The Groups oversee and advise on our programme of work. Public members offer a patient / public perspective and work with other members of the Group to:
- Identify and frame our research questions.
- Direct the focus of investigations to key issues of importance to service users and the public.
- Identify implications of results for patients, service users, carers and the public.
- Advise on how to disseminate the findings of our research.
- Propose potential research topics for our new programme.
We also have a virtual PPI Panel of whom we can ask questions of in a more responsive, informal way.
Involving patients, carers and members of the public in quantitative research brings both opportunities and challenges. Above all, it’s important that involvement is proportionate. The selection of papers below discusses who to involve and why, when and how – and also, more controversially perhaps, whether. Several studies comment on the skills researchers need to have if PPI is to be done well. Find out more…
- A 2019 consensus statement sets out some principles for involving the public with data intensive health research. The statement encourages researchers to see the public as part of the solution to ensure that the research benefits society.
- Ailish Hannigan’s 2018 paper in Health Expectations considers the potential for and challenges of PPI in statistical research. Hannigan notes the difficulties of recruiting sufficient numbers of people as well as representative samples of the population of interest – an issue that is particularly important for clinical trials, where important outcomes can be missed if good PPI is not in place at an early stage. Hannigan also underscores the need for research teams to have appropriate facilitation and partnership skills.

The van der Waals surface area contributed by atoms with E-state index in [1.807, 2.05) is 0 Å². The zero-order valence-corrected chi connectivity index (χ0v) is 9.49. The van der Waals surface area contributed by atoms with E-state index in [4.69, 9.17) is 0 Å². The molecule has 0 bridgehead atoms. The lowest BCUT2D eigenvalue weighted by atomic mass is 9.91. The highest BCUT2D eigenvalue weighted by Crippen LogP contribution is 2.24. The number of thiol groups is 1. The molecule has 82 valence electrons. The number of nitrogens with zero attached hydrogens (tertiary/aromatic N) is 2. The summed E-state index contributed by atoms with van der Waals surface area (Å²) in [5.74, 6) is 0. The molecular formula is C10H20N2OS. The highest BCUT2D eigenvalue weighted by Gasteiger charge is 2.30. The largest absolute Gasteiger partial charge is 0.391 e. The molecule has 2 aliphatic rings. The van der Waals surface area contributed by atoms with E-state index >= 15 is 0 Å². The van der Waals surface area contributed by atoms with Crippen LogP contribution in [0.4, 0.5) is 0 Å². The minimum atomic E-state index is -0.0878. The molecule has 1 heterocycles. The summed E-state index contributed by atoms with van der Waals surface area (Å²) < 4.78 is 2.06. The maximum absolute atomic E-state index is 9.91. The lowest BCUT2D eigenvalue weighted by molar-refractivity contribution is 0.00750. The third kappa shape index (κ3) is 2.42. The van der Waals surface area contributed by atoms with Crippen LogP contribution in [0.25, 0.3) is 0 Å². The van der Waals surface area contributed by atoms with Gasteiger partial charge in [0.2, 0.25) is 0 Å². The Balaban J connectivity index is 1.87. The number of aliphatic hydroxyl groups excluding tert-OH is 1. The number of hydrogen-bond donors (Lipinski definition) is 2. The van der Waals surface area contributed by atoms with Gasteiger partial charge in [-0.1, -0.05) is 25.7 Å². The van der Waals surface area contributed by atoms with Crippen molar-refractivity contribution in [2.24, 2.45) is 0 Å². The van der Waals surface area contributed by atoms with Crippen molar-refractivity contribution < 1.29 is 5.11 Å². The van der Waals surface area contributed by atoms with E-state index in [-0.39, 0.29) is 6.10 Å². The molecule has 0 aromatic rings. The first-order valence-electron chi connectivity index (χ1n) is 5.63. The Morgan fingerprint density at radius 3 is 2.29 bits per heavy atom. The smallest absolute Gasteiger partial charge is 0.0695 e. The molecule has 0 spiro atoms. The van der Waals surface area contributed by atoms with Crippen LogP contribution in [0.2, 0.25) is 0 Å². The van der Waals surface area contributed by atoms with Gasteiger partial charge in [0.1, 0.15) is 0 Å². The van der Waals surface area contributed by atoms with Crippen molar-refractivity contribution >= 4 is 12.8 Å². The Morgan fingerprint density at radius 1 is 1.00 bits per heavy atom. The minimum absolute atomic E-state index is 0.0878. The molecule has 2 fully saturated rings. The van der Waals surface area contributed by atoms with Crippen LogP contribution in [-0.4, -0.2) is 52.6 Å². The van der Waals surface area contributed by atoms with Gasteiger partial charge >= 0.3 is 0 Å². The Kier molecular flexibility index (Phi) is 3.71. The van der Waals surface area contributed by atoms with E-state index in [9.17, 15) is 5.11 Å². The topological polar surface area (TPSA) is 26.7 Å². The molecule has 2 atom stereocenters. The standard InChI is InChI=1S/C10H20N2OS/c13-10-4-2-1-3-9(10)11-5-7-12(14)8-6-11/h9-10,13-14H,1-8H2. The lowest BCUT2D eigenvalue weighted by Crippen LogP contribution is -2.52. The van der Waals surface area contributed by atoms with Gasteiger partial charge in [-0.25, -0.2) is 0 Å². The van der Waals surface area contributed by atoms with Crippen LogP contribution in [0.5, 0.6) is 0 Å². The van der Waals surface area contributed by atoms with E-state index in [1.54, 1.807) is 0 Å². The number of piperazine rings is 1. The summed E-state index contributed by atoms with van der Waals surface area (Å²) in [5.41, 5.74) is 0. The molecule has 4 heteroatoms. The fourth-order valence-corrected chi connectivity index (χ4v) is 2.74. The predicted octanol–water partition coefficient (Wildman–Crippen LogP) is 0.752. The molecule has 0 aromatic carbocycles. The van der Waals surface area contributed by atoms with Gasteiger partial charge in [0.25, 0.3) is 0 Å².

- Kandiyali and colleagues (2018) address PPI in health economics research on children. Setting out case studies to show how patients and members of the public can be involved in cost-effectiveness analyses, the authors then draw out a number of potential benefits and recommend ways forward for future practice.
- Oliver and colleagues (2019) sound a note of warning about “the dark side of coproduction”. Coproduction is a collaboration that involves stakeholders in the research process, though the term is used loosely and can be used to describe many approaches. Its aim is to make science more inclusive and democratic. Oliver et al argue that coproduction has potential benefits, but also potential risks and costs –that the latter are rarely considered. The authors advocate a more reflective approach would help ensure coproduction is used judiciously.
- An example of involving the public in a mathematical modelling study is explained in a blog by Dale Weston (Imperial College). The researchers recruited interested individuals from a large (~500) panel, and offered them a short training course on disease modelling (though uptake was low). They also pointed people to an online guide on how to read a scientific paper. PPI members then attended a one day workshop in which they critiqued a draft journal article, and commented on proposed questionnaire surveys.